Today all nations in the City of David beheld wonders, when the Holy Spirit descended in fiery tongues, as the God-inspired Luke spake; for he said, "The disciples of Christ being gathered together, there was a sound as of a mighty wind, and it filled the whole house where they were sitting. And they began to speak strange doctrines and strange teachings with diverse tongues, to the Holy Trinity." – First Sticheron on Psalm 130 at Kneeling Vespers, on the evening of Pentecost
In recent years, I have attended the annual Shakespeare Free For All at DC's Carter Barron Amphitheatre. For two weeks every summer, the Shakespeare Theatre Company presents one of the bard's plays for free in order to share Shakespeare with the masses – and to publicize its upcoming season. This year's production sets the witty verbal combat of Love's Labor's Lost in India of the 1960s, where young people from the West flocked in search of enlightenment, just as the Beatles did. I saw it last Thursday with a few friends from my old parish. (If you live in the DC area you still have a week to see it!)
At the beginning of Act V, the curate Nathaniel compliments the pedantic Holofernes, "I praise God for you, sir: your reasons at dinner have been sharp and sententious; pleasant without scurrility, witty without affection, audacious without impudency, learned without opinion, and strange without heresy." I liked the sound of this description and tried it on to see how it might fit me (or my blog). I quickly decided the "without opinion" bit would trip me up, but I made a note to look up the passage when I got home. I still felt an affinity for the phrase, "strange without heresy," and I filed it away for further consideration. I did not expect to be reminded of it again so soon.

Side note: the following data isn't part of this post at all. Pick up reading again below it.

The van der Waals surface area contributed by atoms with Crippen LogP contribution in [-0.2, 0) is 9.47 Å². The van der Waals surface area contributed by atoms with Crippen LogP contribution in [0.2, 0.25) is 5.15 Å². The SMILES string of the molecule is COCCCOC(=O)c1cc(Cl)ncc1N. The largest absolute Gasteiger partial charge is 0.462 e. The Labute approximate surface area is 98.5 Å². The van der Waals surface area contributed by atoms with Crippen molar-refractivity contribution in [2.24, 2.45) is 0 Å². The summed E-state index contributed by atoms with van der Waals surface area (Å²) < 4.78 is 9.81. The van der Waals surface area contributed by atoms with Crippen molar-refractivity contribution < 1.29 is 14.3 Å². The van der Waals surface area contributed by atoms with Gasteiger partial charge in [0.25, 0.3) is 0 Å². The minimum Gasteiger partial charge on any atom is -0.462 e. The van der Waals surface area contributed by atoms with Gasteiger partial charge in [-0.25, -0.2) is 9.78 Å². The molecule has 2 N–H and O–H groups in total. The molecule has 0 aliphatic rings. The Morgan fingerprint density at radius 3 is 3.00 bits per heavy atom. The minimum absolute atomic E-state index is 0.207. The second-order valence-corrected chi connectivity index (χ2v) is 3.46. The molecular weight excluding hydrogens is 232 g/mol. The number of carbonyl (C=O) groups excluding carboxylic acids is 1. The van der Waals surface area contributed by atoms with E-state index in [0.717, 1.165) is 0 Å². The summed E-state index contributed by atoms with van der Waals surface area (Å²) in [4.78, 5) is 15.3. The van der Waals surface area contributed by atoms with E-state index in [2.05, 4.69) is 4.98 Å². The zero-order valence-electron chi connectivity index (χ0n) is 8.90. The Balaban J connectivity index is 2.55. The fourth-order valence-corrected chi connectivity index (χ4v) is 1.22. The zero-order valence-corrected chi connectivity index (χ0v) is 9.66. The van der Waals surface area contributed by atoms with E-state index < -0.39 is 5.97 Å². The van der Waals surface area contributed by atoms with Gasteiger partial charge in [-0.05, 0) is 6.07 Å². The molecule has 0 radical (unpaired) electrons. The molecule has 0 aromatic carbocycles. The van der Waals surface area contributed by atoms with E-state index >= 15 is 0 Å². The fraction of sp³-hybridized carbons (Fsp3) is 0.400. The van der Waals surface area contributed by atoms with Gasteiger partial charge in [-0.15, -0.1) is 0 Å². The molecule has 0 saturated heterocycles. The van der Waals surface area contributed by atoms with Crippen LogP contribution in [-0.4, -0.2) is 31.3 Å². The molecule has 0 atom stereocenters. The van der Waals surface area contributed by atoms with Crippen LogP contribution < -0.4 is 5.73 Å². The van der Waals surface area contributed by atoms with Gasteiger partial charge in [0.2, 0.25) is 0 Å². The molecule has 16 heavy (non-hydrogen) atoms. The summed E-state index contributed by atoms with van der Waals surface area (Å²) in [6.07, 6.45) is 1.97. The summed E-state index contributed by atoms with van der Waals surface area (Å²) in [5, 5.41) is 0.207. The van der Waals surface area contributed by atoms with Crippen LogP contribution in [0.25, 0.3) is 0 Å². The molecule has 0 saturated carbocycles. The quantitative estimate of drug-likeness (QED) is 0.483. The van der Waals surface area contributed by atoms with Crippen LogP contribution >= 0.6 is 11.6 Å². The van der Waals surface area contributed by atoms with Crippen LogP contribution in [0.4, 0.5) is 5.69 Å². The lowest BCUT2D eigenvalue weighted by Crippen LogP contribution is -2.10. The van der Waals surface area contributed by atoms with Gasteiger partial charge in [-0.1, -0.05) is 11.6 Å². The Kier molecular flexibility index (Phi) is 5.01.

My first experience of Byzantine worship was sixteen years ago tonight, when I tagged along with my colleague Pat and his friend Mark to Kneeling Vespers at Holy Transfiguration Melkite Greek Catholic Church. In the Byzantine tradition, kneeling is forbidden from Pascha through Pentecost. At the first service where kneeling is again permitted, Vespers on the evening of Pentecost, we break our fifty-day fast from kneeling in a big way (much like we break the Lenten fast at 3 AM after the Pascha Liturgy)! The distinctive feature that gives the service its popular name is a series of three prayers – the first two long, and the third twice as long – said by the priest while he and everyone present kneel. (Sixteen years ago the practice involved full prostrations, but, at least in our archdiocese, this has been mitigated to simple kneeling. I miss the prostrations!)
Up until the kneeling prayers, the service follows the normal order of Vespers: Psalm 104; the Great Litany; Psalms 141, 142, 130, and 117; the hymn Phos Hilaron; and the Prokeimenon. The deacon censes the church during Ps. 141, and then at some point towards the end of Ps. 142 or the beginning of Ps. 130 the chanter begins to chant stichera between the psalm verses. A sticheron is a short thematic hymn that varies according to the church calendar. The stichera at Kneeling Vespers, which are repeated from Lauds earlier in the day, all concern the Holy Spirit, whose descent we celebrate at Pentecost (see Acts 2). The first sticheron ended with the provocative sentence, "And they began to speak strange doctrines and strange teachings with diverse tongues, to the Holy Trinity." Some translations enhance the strangeness even further by translating "diverse tongues" as "strange words."